In 2002, Robert Allen Crawford ("Petitioner" or "Crawford") was convicted of first degree felony murder, criminally negligent homicide, aggravated burglary, aggravated assault and reckless endangerment by a jury in the Criminal Court for Washington County, Tennessee. For these offenses, petitioner was sentenced to a life term of imprisonment with the possibility of parole, [Doc. 10, Addendum 1A, Judgment at 136] . Petitioner now brings this pro se application for a writ of habeas corpus under 28 U.S.C. § 2254, challenging the legality of his confinement under that judgment of conviction, [Doc. 2].
Respondent Tony Parker, Warden of the Northwest Correctional Complex and petitioner's custodian, has filed an answer, [Doc. 9], along with the state court record, including the state-court opinions on direct and post-conviction review, the transcript of the trial and the post-conviction hearing, and the technical records, [Doc. 10, Addenda 1-4]. Respondent argues, in his answer, that Crawford is not entitled to relief under the deferential standard of review contained in the Antiterrorism and Death Penalty Act of 1996 ("AEDPA"), while also arguing that one claim has been procedurally defaulted. Petitioner has filed a reply, [Doc. 13], opposing the Warden's position, and respondent has filed a surreply, [Doc. 16]. In addition, Crawford has filed a reply to respondent's surreply, [Doc. 22]. The Court agrees with respondent that petitioner is not entitled to relief and accordingly will dismiss his petition.
I. Procedural History
Following petitioner's trial, he unsuccessfully moved for a new trial, [Doc. 10, Addendum 1B, Mot. for a New T. at 142-53; Amd. Mot. for a New T. at 159-60]. Petitioner filed a direct appeal, which was denied by the Tennessee Court of Criminal Appeals (TCCA), and thereafter, by the Tennessee Supreme Court. State v. Crawford, No. E2003-00627-CCA-R3-CD, 2004 WL 442906 (Tenn. Crim. App. Mar. 9, 2004), perm. app. denied, (Tenn. 2004). Petitioner next sought post-conviction relief in the trial court. After an evidentiary hearing, the trial court dismissed the post-conviction case, the dismissal was affirmed on appeal, and the Tennessee Supreme Court declined further review. Crawford v. State, No. E2009-01441-CCA-R3-PC, 2010 WL 3561933 (Tenn. Crim. App. Sept. 14, 2010), perm. app. denied, (Tenn. 2011). Crawford then submitted this instant federal habeas corpus application.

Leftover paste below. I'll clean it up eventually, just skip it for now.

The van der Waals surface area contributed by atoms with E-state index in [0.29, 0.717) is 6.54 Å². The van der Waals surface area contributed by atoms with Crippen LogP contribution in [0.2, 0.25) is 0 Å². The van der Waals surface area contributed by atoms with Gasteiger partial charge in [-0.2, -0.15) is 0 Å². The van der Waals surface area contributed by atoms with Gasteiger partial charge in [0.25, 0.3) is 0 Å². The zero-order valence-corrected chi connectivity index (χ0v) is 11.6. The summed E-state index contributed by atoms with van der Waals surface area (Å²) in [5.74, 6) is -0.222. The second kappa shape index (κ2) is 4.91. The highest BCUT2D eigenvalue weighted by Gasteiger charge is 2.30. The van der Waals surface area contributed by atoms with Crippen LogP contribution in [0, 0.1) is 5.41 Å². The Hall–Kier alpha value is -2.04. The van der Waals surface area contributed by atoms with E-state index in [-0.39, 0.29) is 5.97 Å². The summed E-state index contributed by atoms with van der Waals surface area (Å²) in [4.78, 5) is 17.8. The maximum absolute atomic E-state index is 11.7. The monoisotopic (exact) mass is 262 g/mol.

Crawford's first notice of appeal was filed simultaneously with his motion for a new trial. Because of the pendency of the motion for a new trial, that appeal was dismissed, [Doc. 10, Addendum 1B, Order of the TCCA at 164].
II. Factual Background
The facts are drawn from the TCCA's opinion issued during petitioner's direct appeal. According to testimony at the trial, in the early morning hours of June 22, 1999, Crawford, who recently had been charged with domestic violence in connection with an assault on his girlfriend, Diane Hatley, went to a mobile home in Jonesborough, Tennessee. Residing in the mobile home were Hatley's father, William Ricker, his longtime companion, Linda Leopold, and their mentally and physically disabled daughter, Georgia Ricker. Petitioner pushed his way into Hatley's bedroom and Ricker ordered petitioner to leave. Petitioner complied.
That afternoon, at approximately 1:15 p.m., while Ricker and Hatley were in court on the domestic abuse charge she had filed against petitioner, Crawford, who himself was scheduled to be in court, returned to the mobile home and entered through an unlocked sliding back door. Petitioner inquired of Leopold, who had come out of the bathroom, about Hatley's whereabouts and she replied that Hatley and her father had gone to court to obtain paperwork to have petitioner leave Hatley alone because she was afraid of him. Petitioner became angry when Leopold him that, rather than to allow him to come in to return Hatley's clothes, as he had repeatedly requested, he could leave them on the front porch. Leopold asked him to leave and, as Crawford backed out on the porch, he pulled a red shotgun shell out of his pocket and retorted, "Well, I got this for her. If I can't have her, nobody else can." (Hatley had recently ended her rancorous relationship with petitioner.)
Some fifteen minutes later, Hatley and Ricker returned to the trailer to find that the phone lines had been cut. A police officer, who was summoned to the Ricker residence from a neighbor's telephone, stayed about twenty minutes discussing the incident and inspecting the cut phone lines. Shortly after the family went back into the mobile home, Hatley called to her father that Crawford was coming on the porch with a shotgun. Hatley took Georgia Ricker into a bedroom and Leopold joined Ricker on the front porch. Petitioner pointed the shotgun at Leopold and Ricker and told them he was going to shoot. Ricker yelled at petitioner to put his gun down, but when petitioner kept advancing, they retreated inside. Leopold shut the door, locked it, and attempted to hold it shut. Leopold heard the bottom of the door being banged, saw the door popping open, and shouted to Ricker that she was unable to hold the door. As Ricker came behind her and reached to hold the door, the first shot went through the doorknob and burned her hand. Ricker pushed her aside, screamed at petitioner to put the gun down, while at the same time she yelled at petitioner not to shoot. When the second shot struck Ricker, he turned to Leopold and said, "Linda, he shot me," and fell into her arms. Leopold laid Ricker down in the hallway and went into the bathroom.